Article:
Within the structure of socialism, he distinguishes the left and right version. “Conservative”socialism favors high regulation, behavioral controls, protectionism, and nationalism. The “liberal” version tends more toward outright public ownership and redistribution. In addition, there is a technocratic version that intervenes based on expediency. The consequences of socialism vary based on their degree and kind, but they have similarities: high costs, resource waste, low growth, and economic stagnation.
This structure of the book is that of a comparative systems text, but it goes much further than that. What matters about this book most is the theory and the analytics that Hoppeuses to make the case. This is where we find the innovation. This is where the book shines. This is where the reader will find a more perfect form of a side of an argument that has been ongoing for hundreds if not thousands of years. The reason is Hoppe’s method. It is strictly logical, proceeding step-by-step through every thought, expanding and expanding relentlessly but never leaping from point-to-point in a way that skips or takes anything for granted.
It is through this method that Hoppe presents a thorough and compelling case for the existence and protection of private property, explaining in some detail the first condition of ownership: rivalrous use of physical resources.
His defense of self ownership is the first application of the philosophical rule against performative contradiction to issues of political economy. His case against technocratic regimes rests, implausibly, on an epistemological case for a special kind of cause and effect relationship that exists in human affairs over the natural sciences.
Even his understanding of Marxism is unique: he is careful to discard only the illogical and nonsensical parts while retaining the features that actually do make sense. It concludes with essays on the two most common objections to a fully privatized society.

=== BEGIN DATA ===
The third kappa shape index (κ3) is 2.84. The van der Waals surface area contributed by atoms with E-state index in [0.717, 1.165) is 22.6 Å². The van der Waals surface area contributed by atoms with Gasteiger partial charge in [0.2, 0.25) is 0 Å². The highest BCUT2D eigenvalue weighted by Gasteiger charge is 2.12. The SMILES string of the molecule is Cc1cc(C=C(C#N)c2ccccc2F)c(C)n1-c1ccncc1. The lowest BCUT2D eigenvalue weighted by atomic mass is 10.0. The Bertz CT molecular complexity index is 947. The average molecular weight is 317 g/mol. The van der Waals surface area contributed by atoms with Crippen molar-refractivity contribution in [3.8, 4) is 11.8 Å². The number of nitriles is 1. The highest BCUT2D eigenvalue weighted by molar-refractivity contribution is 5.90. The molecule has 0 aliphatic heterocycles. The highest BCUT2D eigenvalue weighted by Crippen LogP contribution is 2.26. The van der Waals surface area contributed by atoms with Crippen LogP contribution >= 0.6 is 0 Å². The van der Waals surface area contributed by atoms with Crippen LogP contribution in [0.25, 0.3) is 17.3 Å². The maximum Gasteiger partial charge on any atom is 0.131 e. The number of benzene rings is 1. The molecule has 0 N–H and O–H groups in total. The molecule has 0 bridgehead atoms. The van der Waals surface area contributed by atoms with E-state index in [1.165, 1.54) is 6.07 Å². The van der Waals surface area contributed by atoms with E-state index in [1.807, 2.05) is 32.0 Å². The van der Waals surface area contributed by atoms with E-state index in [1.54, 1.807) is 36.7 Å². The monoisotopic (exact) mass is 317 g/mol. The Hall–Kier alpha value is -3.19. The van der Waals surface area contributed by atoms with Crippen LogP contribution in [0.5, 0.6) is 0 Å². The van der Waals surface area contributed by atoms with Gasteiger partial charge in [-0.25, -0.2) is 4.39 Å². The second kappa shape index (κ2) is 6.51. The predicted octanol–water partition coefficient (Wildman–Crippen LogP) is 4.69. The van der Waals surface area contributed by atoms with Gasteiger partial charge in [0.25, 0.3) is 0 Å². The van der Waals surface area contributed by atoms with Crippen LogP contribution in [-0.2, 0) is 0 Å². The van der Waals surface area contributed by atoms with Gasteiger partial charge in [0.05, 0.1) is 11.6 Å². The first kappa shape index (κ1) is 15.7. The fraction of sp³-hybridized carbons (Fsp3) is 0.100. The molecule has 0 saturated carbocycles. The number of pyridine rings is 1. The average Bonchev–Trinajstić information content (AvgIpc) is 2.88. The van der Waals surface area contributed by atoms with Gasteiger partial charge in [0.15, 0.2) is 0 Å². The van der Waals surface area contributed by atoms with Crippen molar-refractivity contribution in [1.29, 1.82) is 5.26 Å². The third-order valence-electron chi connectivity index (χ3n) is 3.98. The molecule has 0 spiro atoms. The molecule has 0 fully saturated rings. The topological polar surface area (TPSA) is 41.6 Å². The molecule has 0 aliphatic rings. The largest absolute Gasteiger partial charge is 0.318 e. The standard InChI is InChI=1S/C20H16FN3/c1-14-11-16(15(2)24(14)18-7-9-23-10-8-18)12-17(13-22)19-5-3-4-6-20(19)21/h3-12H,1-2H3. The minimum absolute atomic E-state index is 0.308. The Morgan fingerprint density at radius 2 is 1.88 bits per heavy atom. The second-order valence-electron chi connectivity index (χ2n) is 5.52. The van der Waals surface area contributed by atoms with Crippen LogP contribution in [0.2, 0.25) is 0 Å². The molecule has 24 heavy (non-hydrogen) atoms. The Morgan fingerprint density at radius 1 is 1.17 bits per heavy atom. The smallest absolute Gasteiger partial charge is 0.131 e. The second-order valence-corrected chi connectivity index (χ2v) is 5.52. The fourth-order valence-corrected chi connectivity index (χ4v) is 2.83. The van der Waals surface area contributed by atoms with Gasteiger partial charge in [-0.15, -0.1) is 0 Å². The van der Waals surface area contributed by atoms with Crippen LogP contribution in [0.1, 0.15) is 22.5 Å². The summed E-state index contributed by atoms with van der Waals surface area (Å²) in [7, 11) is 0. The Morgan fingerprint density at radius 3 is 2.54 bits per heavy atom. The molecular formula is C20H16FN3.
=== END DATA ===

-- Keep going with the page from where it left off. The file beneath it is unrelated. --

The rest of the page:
This masterful book is the template for most of Hoppe’s contributions throughout his career, but here they are succinctly stated and very well organized.
16.1.2013 – Am 23. November 2012 sprach Prof. Dr. Hans-Hermann Hoppe in der “Akademie Modelhof” (Müllheim, Kanton Thurgau, Schweiz) zum Thema “Privatrechtsgesellschaft ohne Staat”.
Prof. Hoppe zeigt in seinem Vortrag, dass der Wettbewerb in der heutigen Parteiendemokratie – ein Wettbewerb im Lügen und Abkassieren, im Täuschen und Tarnen – keine guten Ergebnisse hervorbringen kann.
Als Alternative bietet er die Privatrechtsgesellschaft an, aufgebaut auf Selbstbestimmung und Freiwilligkeit. In diesem System werden Konflikte neutral gelöst.
Prof. Hoppe zeigt auch auf, dass das Modell der Privatrechtsgesellschaft keine Utopie, sondern streng durchdacht, realistisch und genau betrachtet sogar selbstverständlich ist.
Wir bedanken uns bei der “Akademie Modelhof” für die Genehmigung zur Veröffentlichung der Videos.
(Hinweis: es lässt sich leider nicht vermeiden, dass die Videos gleichzeitig starten, bitte ein Video einfach auf “Pause” stellen)
Hier können Sie die Diskussion im Anschluss an den Vortrag verfolgen: [click to continue…]
The Anarcho-Capitalist Solution
Hans-Hermann Hoppe on the megalomaniacs called the State.
Obsessed by Megalomania
Interview with Hans-Hermann Hoppe
Recently by Hans-Hermann Hoppe: Entrepreneurship With Fiat Property and Fiat Money
The following interview with Hans-Hermann Hoppe first appeared in the German weekly Junge Freiheit on November 2, 2012, and was conducted by Moritz Schwarz. It has been translated here into English by Robert Groezinger.
Are taxes nothing but protection money? The state a kind of mafia? Democracy a fraud? Philosopher Hans-Hermann Hoppe is not only considered one of the most prominent pioneering intellectuals of the libertarian movement, but also perhaps the sharpest critic of the Western political system.
Professor Hoppe: In your essay collection ‘Der Wettbewerb der Gauner’ (‘The Competition of Crooks’) you write that ‘99 percent of citizens, asked if the state was necessary, would answer yes.’ Me too! Why am I wrong?
Hoppe: All of us, from childhood, have been moulded by state or state licensed institutions – preschools, schools, universities. So the result you quoted is not surprising. However, if I asked you whether you said yes to an institution having the last word in each conflict, even in those it is itself involved in, you would certainly say no – unless you hoped to be in charge of this institution yourself.
Er … correct.
Hoppe: Of course, because you know that such an institution cannot only mediate in conflicts but also cause them, you can recognize that it can then resolve them to its own advantage. In the face of this I, for one, would live in fear of my life and property. However, it is precisely this, the ultimate power of judicial decision-making, that is the specific characteristic of the institution known as the state.
“Mülkiyet, Mukavele, Saldırganlık, Kapitalizm, Sosyalizm” and “Rus Tipi Sosyalizm” Turkish translations of “A Theory of Socialism and Capitalism” “Part 2:Property, Contract, Aggression, Capitalism, Socialism” and “Part: 3 Socialism Russian Style”
Interview radio de Hans-Hermann Hoppe à l’Australian Broadcasting Corporation (ABC), French translation of Radio Interview with Hans-Hermann Hoppe on Anarcho-capitalist libertarianism: What is it? Hoppe Radio Interview on Australian Broadcasting Corp.